The Rocky Branch Trail begins at its intersection with the Walnut Creek Trail, just south of downtown Raleigh, between Fayetteville and S. Wilmington Streets. It heads northwest, following Rocky Branch through the N.C State University campus, and is connected by a sidewalk along Gorman Street to the beginning of the Reedy Creek Trail at the southeast corner of the Meredith College campus at the intersection of Faircloth and Hillsborough Streets.
Just after crossing Fayetteville Street, at the base of the Mt. Hope Cemetery hill, there is an excellent outcrop of Raleigh gneiss in the creek (Rocky Branch) on the right (Photo).
The banding typical of gneiss is well displayed as alternating dark and light-colored stripes. In addition, you may see cross-cutting intrusions of light colored granitic rock and dark colored basaltic rock (Photo).
Small folds may also be visible, as well as pot holes scoured by stream erosion. This outcrop is similar to several other exposures of Raleigh gneiss that can be seen in Pigeon House Branch, on either side of Capital Boulevard just north of downtown Raleigh between Wade Avenue and Wake Forest Road.
After you cross Lake Wheeler Road, the trail passes through grounds of Dorothea Dix Hospital. There are more outcrops of Raleigh gneiss in the creek, but they are almost completely hidden by vegetation. The trail passes under a railroad trestle across Western Boulevard from the entrance to Central Prison. Here, Rocky Branch crosses to the other side of the road, in front of the prison. There is a very good outcrop of gneiss in the tight bend of the creek over there, but the guards are generally not pleased if you try to look at it. The outcrop actually has civil-war graffiti carved in it.
If you continue along the south side of Western Boulevard, you get views of Rocky Branch, which has cut a fairly deep valley here. There are some large exposures of weathered gneiss on the opposite side of the creek, and then there are lots of discarded slabs of pavement obscuring the rocks. (If you continue uphill and to the left, you can connect to the Walnut Creek Trail via the Centennial Bikeway Connector. The long hill you climb in that direction, toward Centennial Parkway, testifies to the hardness and resistance to erosion of the next rock unit, Falls leucogneiss.)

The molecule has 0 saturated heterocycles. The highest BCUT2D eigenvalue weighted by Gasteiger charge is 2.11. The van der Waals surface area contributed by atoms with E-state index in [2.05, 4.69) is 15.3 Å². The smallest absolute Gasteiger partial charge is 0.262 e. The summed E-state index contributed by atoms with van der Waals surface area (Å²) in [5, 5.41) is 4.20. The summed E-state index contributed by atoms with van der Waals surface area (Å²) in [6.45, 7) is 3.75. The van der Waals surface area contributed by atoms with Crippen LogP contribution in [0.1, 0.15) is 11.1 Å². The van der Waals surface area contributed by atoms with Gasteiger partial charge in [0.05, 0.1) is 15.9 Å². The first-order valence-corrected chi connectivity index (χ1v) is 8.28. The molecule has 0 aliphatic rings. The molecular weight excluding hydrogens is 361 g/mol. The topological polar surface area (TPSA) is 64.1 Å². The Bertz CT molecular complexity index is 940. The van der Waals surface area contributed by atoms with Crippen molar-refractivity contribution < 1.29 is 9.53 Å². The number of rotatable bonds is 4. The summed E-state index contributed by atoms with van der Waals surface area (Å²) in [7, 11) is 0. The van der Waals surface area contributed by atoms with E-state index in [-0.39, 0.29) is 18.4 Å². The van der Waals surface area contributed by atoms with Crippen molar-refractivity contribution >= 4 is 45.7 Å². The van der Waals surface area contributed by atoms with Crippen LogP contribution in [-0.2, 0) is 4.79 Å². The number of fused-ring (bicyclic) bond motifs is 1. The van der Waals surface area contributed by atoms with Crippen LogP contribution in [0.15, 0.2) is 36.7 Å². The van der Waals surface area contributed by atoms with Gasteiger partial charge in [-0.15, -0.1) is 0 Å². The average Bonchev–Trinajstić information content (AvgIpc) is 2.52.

Continuing on the Rocky Branch Trail on the north side of Western Boulevard, you pass Pullen Park. Before reaching the tunnel under Pullen Road and entering the campus of North Carolina State University, you will pass a stream-gauging station operated by the U. S. Geological Survey (Photo).
This station is part of a nation-wide system of 1.5 million sites that measure surface water flow, depth, discharge and other parameters. The data are collected and sent by satellite telemetry and posted in real time on the website <water.usgs.gov>. Information regarding this particular station is located at http://waterdata.usgs.gov/nwis/inventory?agency_code=USGS&site_no=0208735012
After passing through the Pullen Road tunnel, you will come to a large interpretive sign describing the portion of the Rocky Branch Trail that passes through North Carolina State University. To the right of this sign, and across the trail, there are several ground-water monitoring wells (Photo).
Behind the sign and to the right back in the trees, there are large exposures of Falls leucogneiss, including this one which was the wall of a small quarry at one time (Photo).
As you pass through the next tunnel (under Morrill Drive), you have crossed the Nutbush Creek fault, which separates the Raleigh terrane from the Crabtree terrane to the west. This is a right-lateral strike slip fault, meaning that each side moved to the right relative to the other side (i.e. the east side moved south, the west north). This is the same kind of fault as today's San Andreas in California, except that the Nutbush Creek fault stopped moving about 250 million years ago, while the San Andreas is still active.
As you traverse this portion of the greenway, you will see lots of interpretive markers describing features of streams such as Rocky Branch in a built-up environment. The big blocks of rock in the creek along here were all hauled in from quarries as part of a stream restoration project. There is one good place to see an exposure of the native rock, and it is at the intersection of Sullivan Drive and Varsity Drive, adjacent to the baseball stadium and tennis complex. Here, there is a small waterfall outcrop of Southwest Prong gneiss, a unit within the Crabtree terrane (Photo).
This photo was taken from the culvert beneath the bridge. To view the rock from above, you may have to lean over the railing along Varsity Drive and peer through the bushes. Watch out for poison ivy!
Upon reaching Gorman Street, proceed right on the sidewalk to Hillsborough Street, which is the end of the Rocky Branch Trail greenway. The Reedy Creek Trail greenway begins diagonally across this intersection at the corner of the campus of Meredith College.